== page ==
SEIPI keeps 5% export growth target

A worker operates the die attach machine at a semiconductor manufacturing plant in Manila, Dec. 10, 2008. — REUTERS

THE SEMICONDUCTOR and Electronics Industries in the Philippines Foundation, Inc. (SEIPI) is optimistic it will achieve its 5% export growth target despite a drop in electronics exports in the first quarter.

“We’re still eyeing for a 5% growth for this year. We’ll catch up. Everything including the components and integrated circuits declined. But we’re not changing our 5% forecast,” SEIPI President Danilo C. Lachica told reporters in Manila late on Monday.

Data from SEIPI showed electronics imports contracted by 15.29% to $9.97 billion in the first quarter from $11.77 billion in the same period in 2022. This is equivalent to 59% of total Philippine exports worth $16.86 billion in the January-to-March period.

In March alone, electronics exports contracted by 10.16% to $3.83 billion from $4.27 billion last year.

Exports from five sectors reported a year-on-year decline in the first quarter, led by automotive electronics which plunged by 74.88% to $9.27 million. Exports of office equipment (-45.54%), electronic data processing (-27.55%), telecommunication (-18.25%), and semiconductor components/devices (-16.69%) also fell annually.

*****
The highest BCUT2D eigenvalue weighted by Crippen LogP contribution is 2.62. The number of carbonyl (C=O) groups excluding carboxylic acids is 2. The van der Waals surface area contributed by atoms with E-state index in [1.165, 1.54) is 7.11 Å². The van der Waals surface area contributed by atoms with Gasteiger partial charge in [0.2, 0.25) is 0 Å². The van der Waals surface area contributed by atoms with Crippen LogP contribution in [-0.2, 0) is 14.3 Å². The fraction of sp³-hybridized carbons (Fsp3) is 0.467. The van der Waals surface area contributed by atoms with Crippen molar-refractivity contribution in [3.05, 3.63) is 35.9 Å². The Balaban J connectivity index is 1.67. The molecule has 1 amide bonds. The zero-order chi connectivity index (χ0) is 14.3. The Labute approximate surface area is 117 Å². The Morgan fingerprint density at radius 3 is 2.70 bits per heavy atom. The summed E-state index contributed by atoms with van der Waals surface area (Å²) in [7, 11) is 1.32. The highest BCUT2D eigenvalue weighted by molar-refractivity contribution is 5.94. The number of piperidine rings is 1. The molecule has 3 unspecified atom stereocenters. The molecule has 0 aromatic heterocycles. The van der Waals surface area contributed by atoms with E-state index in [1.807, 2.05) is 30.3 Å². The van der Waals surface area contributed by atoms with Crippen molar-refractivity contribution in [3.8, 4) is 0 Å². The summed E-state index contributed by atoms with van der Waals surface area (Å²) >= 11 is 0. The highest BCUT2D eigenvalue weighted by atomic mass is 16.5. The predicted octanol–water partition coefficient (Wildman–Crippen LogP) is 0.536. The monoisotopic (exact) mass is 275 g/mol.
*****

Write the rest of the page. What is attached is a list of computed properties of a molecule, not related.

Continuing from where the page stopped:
On the other hand, sectors that posted annual expansion include consumer electronics exports which rose by 16.71% to $268.92 million, followed by medical and industrial instrumentation (9.39%), control and instrumentation (1.9%), and communication/radar (1.53%).

Despite the slow start in the first quarter, Mr. Lachica said SEIPI decided to keep its growth target unchanged at its board meeting two weeks ago.

The electronics industry is banking on strong recovery in demand to help achieve its 5% target, he added.

“The demand has already recovered. It’s a global industry. You have electronics all over you, and new technologies like artificial intelligence, big data, electric vehicles. So, there’s still a lot of demand for electronic products,” Mr. Lachica said.

The ongoing Ukraine-Russia conflict may have affected fuel prices and prices of certain materials such as neon from Ukraine, but overall, it did not have “a really big impact” on the electronics sector, he added.

In 2022, the Philippine electronics sector failed to hit its 10% growth target. Nonetheless, the value of electronic exports rose by 6.88% to a record-high $49.09 billion last year.

Fitch Ratings said in a commentary on May 24 that increasing semiconductor content in smartphones, personal computers, and other electronic devices will support demand.

“Consumers increasingly prefer to buy smartphones with higher memory and personal computers with higher specifications, requiring greater memory content. We forecast bit shipment growth in memory chips to continue even in 2023,” Fitch Ratings said. — R.M.D.Ochave